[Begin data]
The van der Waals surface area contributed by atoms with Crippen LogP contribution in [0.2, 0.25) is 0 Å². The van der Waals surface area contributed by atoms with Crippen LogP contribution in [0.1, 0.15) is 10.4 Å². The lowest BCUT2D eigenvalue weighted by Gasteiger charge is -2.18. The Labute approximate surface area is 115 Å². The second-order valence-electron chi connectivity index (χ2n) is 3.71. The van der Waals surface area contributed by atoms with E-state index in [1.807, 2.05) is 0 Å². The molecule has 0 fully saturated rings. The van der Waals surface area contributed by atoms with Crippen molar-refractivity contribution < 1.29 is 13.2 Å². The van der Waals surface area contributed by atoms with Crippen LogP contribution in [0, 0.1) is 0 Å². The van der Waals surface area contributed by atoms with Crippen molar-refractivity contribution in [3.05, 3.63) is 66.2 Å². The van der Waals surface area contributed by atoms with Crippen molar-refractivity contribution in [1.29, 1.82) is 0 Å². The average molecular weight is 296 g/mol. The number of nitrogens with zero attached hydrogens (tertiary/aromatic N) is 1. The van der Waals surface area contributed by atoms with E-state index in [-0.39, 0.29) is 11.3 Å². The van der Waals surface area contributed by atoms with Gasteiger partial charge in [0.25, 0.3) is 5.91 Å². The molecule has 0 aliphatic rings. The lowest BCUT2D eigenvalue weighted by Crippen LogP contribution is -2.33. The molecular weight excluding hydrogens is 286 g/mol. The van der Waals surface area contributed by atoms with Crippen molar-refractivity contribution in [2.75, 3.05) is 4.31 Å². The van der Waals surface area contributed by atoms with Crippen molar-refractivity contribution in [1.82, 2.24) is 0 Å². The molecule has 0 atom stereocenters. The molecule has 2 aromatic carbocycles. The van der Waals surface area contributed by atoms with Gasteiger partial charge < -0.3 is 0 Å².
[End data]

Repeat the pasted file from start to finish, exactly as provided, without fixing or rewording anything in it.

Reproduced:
The van der Waals surface area contributed by atoms with Crippen LogP contribution in [0.2, 0.25) is 0 Å². The van der Waals surface area contributed by atoms with Crippen LogP contribution in [0.1, 0.15) is 10.4 Å². The lowest BCUT2D eigenvalue weighted by Gasteiger charge is -2.18. The Labute approximate surface area is 115 Å². The second-order valence-electron chi connectivity index (χ2n) is 3.71. The van der Waals surface area contributed by atoms with E-state index in [1.807, 2.05) is 0 Å². The molecule has 0 fully saturated rings. The van der Waals surface area contributed by atoms with Crippen molar-refractivity contribution < 1.29 is 13.2 Å². The van der Waals surface area contributed by atoms with Crippen LogP contribution in [0, 0.1) is 0 Å². The van der Waals surface area contributed by atoms with Crippen molar-refractivity contribution in [3.05, 3.63) is 66.2 Å². The van der Waals surface area contributed by atoms with Crippen molar-refractivity contribution in [1.29, 1.82) is 0 Å². The average molecular weight is 296 g/mol. The number of nitrogens with zero attached hydrogens (tertiary/aromatic N) is 1. The van der Waals surface area contributed by atoms with E-state index in [-0.39, 0.29) is 11.3 Å². The van der Waals surface area contributed by atoms with Gasteiger partial charge in [0.25, 0.3) is 5.91 Å². The molecule has 0 aliphatic rings. The lowest BCUT2D eigenvalue weighted by Crippen LogP contribution is -2.33. The molecular weight excluding hydrogens is 286 g/mol. The van der Waals surface area contributed by atoms with Crippen molar-refractivity contribution in [2.75, 3.05) is 4.31 Å². The van der Waals surface area contributed by atoms with Crippen molar-refractivity contribution in [1.82, 2.24) is 0 Å². The molecule has 0 atom stereocenters. The molecule has 2 aromatic carbocycles. The van der Waals surface area contributed by atoms with Gasteiger partial charge < -0.3 is 0 Å².